Archive for August, 2010

Simmer Running
August 28, 2010

Fear no more the heat o’ the sun…                                                          – Shakespeare (Cymbelline 1609) 

Oops, that was a funny typo;  I meant to write “SUMMER Running”!  But on the other hand, the original version is a pretty fair description of  what running in a Houston August entails. 

Recently we went to San Francisco where it was MUCH cooler. But SF was too hilly for me, in spite of my shirt that reads, “Sea Level is for Sissies” (purchased in Colorado). So I wussed out and ran on the hotel treadmill, where I discovered that my speed has declined as my age has increased. Oh well, this tortoise always finishes the race, albeit slowly and steadily. 

Back to steamy Houston, where it is unbearable to run unless you do it first thing in the morning. For what it’s worth, here is how I survive running in Houston at this time of year… 

Tips for Summer Running:

  • start out early
  •  bring lots of water
  •  wear a wet bandana around your neck
  • wear a hat or visor to keep the sun off your face
  • stick to the shady side of the street
  •  run through sprinklers
  •  take a water break at the halfway mark and at subsequent stop signs
  • douse bandana with water and apply to face and neck
  •  pat all friendly dogs
  •  listen for bird calls 

(those last two tips apply year round) 

Of course, as soon as I wrote this, lo and behold, there was a hint of fall in the air this week! With the cooler, dry air and longer morning shadows, it’s actually been a pleasure to run these past few days. I know the heat and humidity will soon return, but just knowing that fall is around the corner brings respite to this weary tortoise. 

Today I went and bought a new pair of shoes, which always psyches me up and makes me fleeter of feet. I’ll need all the help I can get, as I am off to Choir Retreat next weekend, where running with teenagers means I will have to step up my pace! 

Happy running…

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Mr. Mozo Rising
August 21, 2010

What’s in a name?                                                                                          -William Shakespeare (1595) 

The next time I am called upon to name a dog or a cat or an automobile, it will be “Mozo”.  Or maybe that can be my grandmother name! Oh wait, Shannon has already threatened to call me “Grammar” (with the last name of “Police”). 

I met the real Mozo yesterday when he delivered our new washer and dryer, ordered a few weeks ago after I realized that our faithful dryer (20+ years old) was failing to do its job in a timely manner. Oh sure, I could run the clothes through several cycles, but what a waste of time and electricity!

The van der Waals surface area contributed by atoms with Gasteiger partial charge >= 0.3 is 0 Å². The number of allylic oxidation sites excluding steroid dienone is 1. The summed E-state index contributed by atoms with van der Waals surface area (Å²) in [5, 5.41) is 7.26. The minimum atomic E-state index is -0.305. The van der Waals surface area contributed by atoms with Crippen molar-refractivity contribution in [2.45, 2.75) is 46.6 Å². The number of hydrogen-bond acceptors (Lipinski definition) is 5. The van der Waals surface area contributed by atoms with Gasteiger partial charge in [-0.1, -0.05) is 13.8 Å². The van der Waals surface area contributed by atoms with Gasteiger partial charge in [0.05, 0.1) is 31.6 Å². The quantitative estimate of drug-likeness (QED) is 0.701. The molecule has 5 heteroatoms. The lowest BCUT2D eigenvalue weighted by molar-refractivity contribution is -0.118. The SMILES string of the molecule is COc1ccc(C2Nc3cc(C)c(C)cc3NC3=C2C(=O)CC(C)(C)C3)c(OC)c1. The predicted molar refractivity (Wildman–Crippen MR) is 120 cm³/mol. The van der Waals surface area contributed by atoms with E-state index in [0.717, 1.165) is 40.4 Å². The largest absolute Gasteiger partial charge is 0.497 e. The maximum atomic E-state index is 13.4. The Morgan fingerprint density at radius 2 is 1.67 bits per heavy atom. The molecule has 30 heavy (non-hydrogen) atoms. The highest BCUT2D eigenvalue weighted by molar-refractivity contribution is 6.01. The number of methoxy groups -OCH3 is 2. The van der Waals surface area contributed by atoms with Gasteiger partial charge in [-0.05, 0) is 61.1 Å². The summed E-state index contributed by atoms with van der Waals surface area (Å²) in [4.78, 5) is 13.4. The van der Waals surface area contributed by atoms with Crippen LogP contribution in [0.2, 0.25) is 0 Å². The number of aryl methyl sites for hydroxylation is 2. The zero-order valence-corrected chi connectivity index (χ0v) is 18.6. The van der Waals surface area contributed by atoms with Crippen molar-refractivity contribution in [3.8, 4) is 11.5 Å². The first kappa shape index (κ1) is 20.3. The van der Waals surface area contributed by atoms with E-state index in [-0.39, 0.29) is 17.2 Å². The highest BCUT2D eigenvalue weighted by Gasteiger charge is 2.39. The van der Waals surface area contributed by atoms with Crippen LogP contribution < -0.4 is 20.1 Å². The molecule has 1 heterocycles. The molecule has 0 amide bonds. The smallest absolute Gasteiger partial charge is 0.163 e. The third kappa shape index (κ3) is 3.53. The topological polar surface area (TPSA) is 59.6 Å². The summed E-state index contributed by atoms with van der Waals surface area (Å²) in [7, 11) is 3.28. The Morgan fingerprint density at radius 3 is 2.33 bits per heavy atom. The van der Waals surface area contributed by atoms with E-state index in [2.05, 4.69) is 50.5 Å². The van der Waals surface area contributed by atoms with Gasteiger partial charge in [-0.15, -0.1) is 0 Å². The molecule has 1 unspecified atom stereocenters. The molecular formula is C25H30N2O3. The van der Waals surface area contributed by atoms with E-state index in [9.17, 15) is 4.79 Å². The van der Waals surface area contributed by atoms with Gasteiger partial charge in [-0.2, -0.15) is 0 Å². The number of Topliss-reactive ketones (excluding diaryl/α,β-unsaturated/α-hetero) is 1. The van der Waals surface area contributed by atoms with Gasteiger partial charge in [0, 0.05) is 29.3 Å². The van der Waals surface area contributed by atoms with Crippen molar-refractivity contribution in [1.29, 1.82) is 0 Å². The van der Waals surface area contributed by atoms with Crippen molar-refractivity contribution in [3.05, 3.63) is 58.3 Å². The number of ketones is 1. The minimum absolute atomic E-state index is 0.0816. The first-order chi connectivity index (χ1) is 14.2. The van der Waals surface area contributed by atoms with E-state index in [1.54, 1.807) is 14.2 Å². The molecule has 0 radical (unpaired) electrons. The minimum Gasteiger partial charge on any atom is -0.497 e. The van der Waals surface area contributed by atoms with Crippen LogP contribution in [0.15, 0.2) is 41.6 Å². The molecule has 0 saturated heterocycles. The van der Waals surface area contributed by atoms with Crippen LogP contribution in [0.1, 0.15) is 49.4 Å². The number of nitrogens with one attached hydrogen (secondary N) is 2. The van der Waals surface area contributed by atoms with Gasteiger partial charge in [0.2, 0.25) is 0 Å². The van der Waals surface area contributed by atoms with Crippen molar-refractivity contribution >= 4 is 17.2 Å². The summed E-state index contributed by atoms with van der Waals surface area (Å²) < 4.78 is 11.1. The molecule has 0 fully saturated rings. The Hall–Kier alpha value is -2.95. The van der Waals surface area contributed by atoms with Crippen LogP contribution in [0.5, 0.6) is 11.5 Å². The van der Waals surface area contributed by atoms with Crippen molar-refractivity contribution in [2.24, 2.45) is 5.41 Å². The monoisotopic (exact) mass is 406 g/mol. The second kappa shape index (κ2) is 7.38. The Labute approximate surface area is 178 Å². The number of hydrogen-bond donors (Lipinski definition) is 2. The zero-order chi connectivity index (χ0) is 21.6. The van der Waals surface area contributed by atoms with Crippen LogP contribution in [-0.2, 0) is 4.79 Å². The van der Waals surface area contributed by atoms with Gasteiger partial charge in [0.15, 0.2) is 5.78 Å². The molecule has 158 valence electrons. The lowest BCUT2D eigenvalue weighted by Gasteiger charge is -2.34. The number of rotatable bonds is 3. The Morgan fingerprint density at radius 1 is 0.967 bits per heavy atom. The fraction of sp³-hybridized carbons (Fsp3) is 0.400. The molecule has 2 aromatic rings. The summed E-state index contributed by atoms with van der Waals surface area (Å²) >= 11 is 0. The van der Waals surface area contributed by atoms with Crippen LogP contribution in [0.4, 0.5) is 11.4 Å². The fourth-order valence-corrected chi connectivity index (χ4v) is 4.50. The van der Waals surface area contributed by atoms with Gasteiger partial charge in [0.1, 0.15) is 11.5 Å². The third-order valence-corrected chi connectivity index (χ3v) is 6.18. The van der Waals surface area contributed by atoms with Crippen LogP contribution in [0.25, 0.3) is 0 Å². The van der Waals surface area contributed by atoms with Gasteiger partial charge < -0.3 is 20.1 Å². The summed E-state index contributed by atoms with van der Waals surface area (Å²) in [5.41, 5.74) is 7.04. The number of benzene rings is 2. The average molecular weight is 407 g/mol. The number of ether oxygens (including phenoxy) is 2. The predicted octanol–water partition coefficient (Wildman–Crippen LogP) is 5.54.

Of course, it goes without saying that if I needed a spiffy new dryer, I’d have to get a matching spiffy new washer to replace the vintage one that still worked, albeit very loudly and slowly. It was time. 

During the interim between the order and the delivery, we held our breath each time we turned on the dryer, and thankfully, I did not have to make any trips to a laundromat. 

On Wednesday, a Sears robocall let me know that the delivery time would be between 2:30 and 4:30 on Thursday, on which day, of course, I had a haircut scheduled at 3:30. Shannon was going to be my backup, but lo and behold, here came the Sears truck right at the stroke of 2:30! 

I had cleared things out of the laundry room (like the cat box) so that the guys had enough room to remove our faithful antique appliances, and Mozo made quick work of it. He had told me his name when he came to the door, but with his heavy Hispanic accent, I wasn’t quite certain of it. 

Mozo is built like a fireplug: short, compact and sturdy. He is as strong as a Coney Island weight lifter, and hefted our old washer and dryer out the door all by himself. 

In the meantime, all of our other workmen were doing their thing outside. Our general contractor, Gerardo asked what we were going to do with our old washer/dryer, and I said, “Oh, Gerardo, these are so old, nobody would want them!”

But he was interested. Not so much in the malfunctioning dryer, but he said he would like to take the washer to give to someone he knew who needed one. Cool. The only problem was that in our contract, it was stipulated that the delivery people would be taking both washer/dryer.

So Mozo had to make a call to the powers that be to let them know that he was only picking up the dryer and not the washer. I only heard his side of the conversation, but it became apparent that the Anglo woman on the other end of the line could not understand him. She must have questioned him too many times, because he finally shouted, “My name is MOZO! M- O -Z -O!”

It was only then that I understood how to pronounce his name. And I was grateful to affirm it, because I think it’s really important to be able to call someone by name. I then inquired if he wanted something to drink, and seriously, he was most appreciative to be acknowledged. 

He was rather frustrated by the inability of the woman to understand him, so he handed his phone to me to talk to her to affirm that it was only the dryer that would be hauled away. I was happy to do so. 

Mozo was and is one of those workers who does a good job and takes pride in it. After the new washer/dryer were installed, he rattled off the specs of them and pushed all the buttons for me. I have to admit, I nodded along, not understanding most of what he was telling me, but he was so earnest about it, I didn’t have the heart to tell him that I had no idea what he was talking about.